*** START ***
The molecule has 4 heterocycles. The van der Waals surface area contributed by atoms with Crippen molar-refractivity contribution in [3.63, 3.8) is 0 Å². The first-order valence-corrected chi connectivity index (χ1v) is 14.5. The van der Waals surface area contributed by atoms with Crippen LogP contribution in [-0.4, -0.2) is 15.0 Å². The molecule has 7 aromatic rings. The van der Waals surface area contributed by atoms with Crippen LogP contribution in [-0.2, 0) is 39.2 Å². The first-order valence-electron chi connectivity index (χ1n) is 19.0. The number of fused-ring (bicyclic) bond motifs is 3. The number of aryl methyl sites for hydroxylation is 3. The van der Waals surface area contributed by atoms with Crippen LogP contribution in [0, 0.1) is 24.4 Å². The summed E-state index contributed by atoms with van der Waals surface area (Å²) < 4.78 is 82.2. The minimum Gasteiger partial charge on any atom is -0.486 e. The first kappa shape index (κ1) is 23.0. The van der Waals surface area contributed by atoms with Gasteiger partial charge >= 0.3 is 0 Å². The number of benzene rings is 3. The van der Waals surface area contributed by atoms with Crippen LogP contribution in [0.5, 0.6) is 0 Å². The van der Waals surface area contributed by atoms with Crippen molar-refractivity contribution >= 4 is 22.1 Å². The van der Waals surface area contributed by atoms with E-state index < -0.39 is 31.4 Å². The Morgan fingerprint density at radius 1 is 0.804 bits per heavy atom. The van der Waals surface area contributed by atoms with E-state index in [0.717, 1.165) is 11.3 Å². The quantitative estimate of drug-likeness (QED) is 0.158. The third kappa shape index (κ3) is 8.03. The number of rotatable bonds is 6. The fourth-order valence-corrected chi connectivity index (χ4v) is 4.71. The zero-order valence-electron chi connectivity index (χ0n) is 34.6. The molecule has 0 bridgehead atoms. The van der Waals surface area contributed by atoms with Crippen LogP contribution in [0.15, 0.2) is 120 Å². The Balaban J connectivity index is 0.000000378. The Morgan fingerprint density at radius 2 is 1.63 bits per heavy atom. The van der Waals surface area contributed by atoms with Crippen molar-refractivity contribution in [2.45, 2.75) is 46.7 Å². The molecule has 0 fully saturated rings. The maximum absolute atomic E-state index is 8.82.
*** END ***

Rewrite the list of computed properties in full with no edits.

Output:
The molecule has 4 heterocycles. The van der Waals surface area contributed by atoms with Crippen molar-refractivity contribution in [3.63, 3.8) is 0 Å². The first-order valence-corrected chi connectivity index (χ1v) is 14.5. The van der Waals surface area contributed by atoms with Crippen LogP contribution in [-0.4, -0.2) is 15.0 Å². The molecule has 7 aromatic rings. The van der Waals surface area contributed by atoms with Crippen LogP contribution in [-0.2, 0) is 39.2 Å². The first-order valence-electron chi connectivity index (χ1n) is 19.0. The number of fused-ring (bicyclic) bond motifs is 3. The number of aryl methyl sites for hydroxylation is 3. The van der Waals surface area contributed by atoms with Crippen LogP contribution in [0, 0.1) is 24.4 Å². The summed E-state index contributed by atoms with van der Waals surface area (Å²) < 4.78 is 82.2. The minimum Gasteiger partial charge on any atom is -0.486 e. The first kappa shape index (κ1) is 23.0. The van der Waals surface area contributed by atoms with Gasteiger partial charge >= 0.3 is 0 Å². The number of benzene rings is 3. The van der Waals surface area contributed by atoms with Crippen LogP contribution in [0.5, 0.6) is 0 Å². The van der Waals surface area contributed by atoms with Crippen molar-refractivity contribution >= 4 is 22.1 Å². The van der Waals surface area contributed by atoms with E-state index < -0.39 is 31.4 Å². The Morgan fingerprint density at radius 1 is 0.804 bits per heavy atom. The van der Waals surface area contributed by atoms with E-state index in [0.717, 1.165) is 11.3 Å². The quantitative estimate of drug-likeness (QED) is 0.158. The third kappa shape index (κ3) is 8.03. The number of rotatable bonds is 6. The fourth-order valence-corrected chi connectivity index (χ4v) is 4.71. The zero-order valence-electron chi connectivity index (χ0n) is 34.6. The molecule has 0 bridgehead atoms. The van der Waals surface area contributed by atoms with Crippen LogP contribution in [0.15, 0.2) is 120 Å². The Balaban J connectivity index is 0.000000378. The Morgan fingerprint density at radius 2 is 1.63 bits per heavy atom. The van der Waals surface area contributed by atoms with Crippen molar-refractivity contribution in [2.45, 2.75) is 46.7 Å². The molecule has 0 fully saturated rings. The maximum absolute atomic E-state index is 8.82.